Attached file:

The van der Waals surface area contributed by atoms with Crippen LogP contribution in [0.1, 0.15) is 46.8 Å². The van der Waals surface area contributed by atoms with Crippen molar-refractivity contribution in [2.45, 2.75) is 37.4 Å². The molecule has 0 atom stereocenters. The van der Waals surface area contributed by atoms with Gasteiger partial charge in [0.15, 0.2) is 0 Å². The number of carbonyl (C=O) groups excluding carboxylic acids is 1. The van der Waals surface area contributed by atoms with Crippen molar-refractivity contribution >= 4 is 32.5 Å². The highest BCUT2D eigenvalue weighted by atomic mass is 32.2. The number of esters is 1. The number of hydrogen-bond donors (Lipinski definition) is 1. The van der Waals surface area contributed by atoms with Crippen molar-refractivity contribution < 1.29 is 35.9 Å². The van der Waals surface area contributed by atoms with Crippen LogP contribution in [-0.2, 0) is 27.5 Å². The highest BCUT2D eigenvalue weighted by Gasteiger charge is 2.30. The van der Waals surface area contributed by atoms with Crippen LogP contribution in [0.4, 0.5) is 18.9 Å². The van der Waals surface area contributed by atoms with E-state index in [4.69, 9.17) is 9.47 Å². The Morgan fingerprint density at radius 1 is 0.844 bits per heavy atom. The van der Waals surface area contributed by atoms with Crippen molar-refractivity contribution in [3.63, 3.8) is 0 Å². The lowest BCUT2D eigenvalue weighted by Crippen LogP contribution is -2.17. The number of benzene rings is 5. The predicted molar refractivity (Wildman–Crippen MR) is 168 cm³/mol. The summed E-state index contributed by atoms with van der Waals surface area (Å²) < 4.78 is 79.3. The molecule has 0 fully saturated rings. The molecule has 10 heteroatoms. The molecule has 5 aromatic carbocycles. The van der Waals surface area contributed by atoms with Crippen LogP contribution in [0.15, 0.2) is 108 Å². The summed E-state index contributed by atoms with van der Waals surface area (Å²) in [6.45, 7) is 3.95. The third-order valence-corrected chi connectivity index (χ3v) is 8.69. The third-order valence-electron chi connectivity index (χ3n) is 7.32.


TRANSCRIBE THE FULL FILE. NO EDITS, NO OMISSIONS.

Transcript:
The van der Waals surface area contributed by atoms with Crippen LogP contribution in [0.1, 0.15) is 46.8 Å². The van der Waals surface area contributed by atoms with Crippen molar-refractivity contribution in [2.45, 2.75) is 37.4 Å². The molecule has 0 atom stereocenters. The van der Waals surface area contributed by atoms with Gasteiger partial charge in [0.15, 0.2) is 0 Å². The number of carbonyl (C=O) groups excluding carboxylic acids is 1. The van der Waals surface area contributed by atoms with Crippen molar-refractivity contribution >= 4 is 32.5 Å². The highest BCUT2D eigenvalue weighted by atomic mass is 32.2. The number of esters is 1. The number of hydrogen-bond donors (Lipinski definition) is 1. The van der Waals surface area contributed by atoms with Crippen molar-refractivity contribution < 1.29 is 35.9 Å². The van der Waals surface area contributed by atoms with Crippen LogP contribution in [-0.2, 0) is 27.5 Å². The highest BCUT2D eigenvalue weighted by Gasteiger charge is 2.30. The van der Waals surface area contributed by atoms with Crippen LogP contribution in [0.4, 0.5) is 18.9 Å². The van der Waals surface area contributed by atoms with E-state index in [4.69, 9.17) is 9.47 Å². The Morgan fingerprint density at radius 1 is 0.844 bits per heavy atom. The van der Waals surface area contributed by atoms with Crippen molar-refractivity contribution in [3.63, 3.8) is 0 Å². The lowest BCUT2D eigenvalue weighted by Crippen LogP contribution is -2.17. The number of benzene rings is 5. The predicted molar refractivity (Wildman–Crippen MR) is 168 cm³/mol. The summed E-state index contributed by atoms with van der Waals surface area (Å²) < 4.78 is 79.3. The molecule has 0 fully saturated rings. The molecule has 10 heteroatoms. The molecule has 5 aromatic carbocycles. The van der Waals surface area contributed by atoms with Crippen LogP contribution in [0.15, 0.2) is 108 Å². The summed E-state index contributed by atoms with van der Waals surface area (Å²) in [6.45, 7) is 3.95. The third-order valence-corrected chi connectivity index (χ3v) is 8.69. The third-order valence-electron chi connectivity index (χ3n) is 7.32.